"Zoo animals" as a population are a diverse array of species from all around the globe. When managed in captivity, it is important that key aspects of natural ecology are factored into animal care, as well as considerations relating to welfare, life history and behavioural needs. The Behavioural Biology of Zoo Animals is the first book on captive animal behaviour and how this applies to welfare.
The book enables all aspects of zoo husbandry and management (nutrition, enclosure design, handling and training, enrichment, population management) to be based on a sound knowledge of the species, its evolutionary history and its natural history. Chapters from expert authors cover a vast range of taxa, from primates and elephants to marine mammals and freshwater fish, to reptiles, birds and invertebrates. A final part looks to the future, considering animal health and wellbeing, the visitor experience and future visions for zoos and aquariums.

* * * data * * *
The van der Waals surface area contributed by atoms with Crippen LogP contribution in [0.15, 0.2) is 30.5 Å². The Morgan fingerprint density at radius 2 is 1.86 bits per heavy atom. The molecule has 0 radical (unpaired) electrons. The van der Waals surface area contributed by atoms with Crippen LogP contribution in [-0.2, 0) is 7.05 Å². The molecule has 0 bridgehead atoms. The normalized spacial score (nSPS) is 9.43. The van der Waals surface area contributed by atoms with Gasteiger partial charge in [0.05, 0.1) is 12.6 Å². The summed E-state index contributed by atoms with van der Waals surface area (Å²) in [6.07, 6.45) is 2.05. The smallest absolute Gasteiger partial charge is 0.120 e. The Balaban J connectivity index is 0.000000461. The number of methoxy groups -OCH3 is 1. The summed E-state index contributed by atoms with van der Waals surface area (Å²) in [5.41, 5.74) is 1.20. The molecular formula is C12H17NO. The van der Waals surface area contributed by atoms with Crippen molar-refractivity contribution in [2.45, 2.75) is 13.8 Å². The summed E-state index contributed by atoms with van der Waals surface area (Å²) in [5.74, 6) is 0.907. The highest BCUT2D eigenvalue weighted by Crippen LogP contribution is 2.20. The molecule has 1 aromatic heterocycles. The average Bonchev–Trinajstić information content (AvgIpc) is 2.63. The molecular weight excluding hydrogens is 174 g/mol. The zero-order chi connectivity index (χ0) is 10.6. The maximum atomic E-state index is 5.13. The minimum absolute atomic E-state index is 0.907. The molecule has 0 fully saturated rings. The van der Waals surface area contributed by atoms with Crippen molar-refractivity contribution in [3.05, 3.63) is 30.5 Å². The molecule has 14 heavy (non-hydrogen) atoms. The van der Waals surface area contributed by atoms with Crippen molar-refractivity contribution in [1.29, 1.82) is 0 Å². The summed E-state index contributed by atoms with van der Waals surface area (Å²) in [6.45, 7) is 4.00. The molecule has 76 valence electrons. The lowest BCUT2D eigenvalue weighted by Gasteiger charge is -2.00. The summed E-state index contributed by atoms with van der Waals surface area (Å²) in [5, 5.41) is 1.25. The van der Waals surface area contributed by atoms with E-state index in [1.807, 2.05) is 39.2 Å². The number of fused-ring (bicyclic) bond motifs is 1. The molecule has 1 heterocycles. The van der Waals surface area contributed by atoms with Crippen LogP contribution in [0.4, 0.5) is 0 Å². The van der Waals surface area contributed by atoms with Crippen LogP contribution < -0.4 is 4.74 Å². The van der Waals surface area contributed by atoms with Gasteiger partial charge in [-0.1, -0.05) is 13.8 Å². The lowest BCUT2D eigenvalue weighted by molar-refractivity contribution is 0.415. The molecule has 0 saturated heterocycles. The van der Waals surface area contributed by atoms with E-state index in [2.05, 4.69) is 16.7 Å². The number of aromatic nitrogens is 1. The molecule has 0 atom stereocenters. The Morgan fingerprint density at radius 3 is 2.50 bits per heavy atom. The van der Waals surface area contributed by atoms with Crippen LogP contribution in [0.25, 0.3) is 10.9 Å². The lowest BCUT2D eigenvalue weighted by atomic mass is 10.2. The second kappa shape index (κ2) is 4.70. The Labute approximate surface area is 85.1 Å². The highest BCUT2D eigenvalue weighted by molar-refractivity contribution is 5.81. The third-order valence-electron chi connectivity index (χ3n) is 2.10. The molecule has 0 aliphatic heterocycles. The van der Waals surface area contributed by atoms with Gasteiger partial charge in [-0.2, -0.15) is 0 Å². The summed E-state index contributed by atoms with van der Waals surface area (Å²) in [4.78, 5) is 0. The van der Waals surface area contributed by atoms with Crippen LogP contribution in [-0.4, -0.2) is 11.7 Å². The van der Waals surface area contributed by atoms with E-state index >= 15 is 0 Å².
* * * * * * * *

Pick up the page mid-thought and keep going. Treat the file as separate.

For on-the-ground practitioners as well as students of zoo biology, animal science and welfare, this book provides an explanation of key areas of behavioural biology that are important to fulfilling the aims of the modern zoo (conservation, education, research and recreation). It explains how evidence from the wild can be implemented into captive care to support the wider aims of the zoo, shedding light on the evidence-based approaches applied to zoo biology and animal management.
Chapter 3 is available to download Open Access on the www.taylorfrancis.com website under a Creative Commons Attribution-Non Commercial-No Derivatives 4.0 license.Aa Companion Website with additional resources is freely available for all at www.bbzabook.wordpress.com and you can follow the book on Instagram at @bbza_book.
TABLE OF CONTENTS
part I|46 pages
Setting the scene
part II|236 pages
Selected taxonomic accounts
part III|59 pages
For the future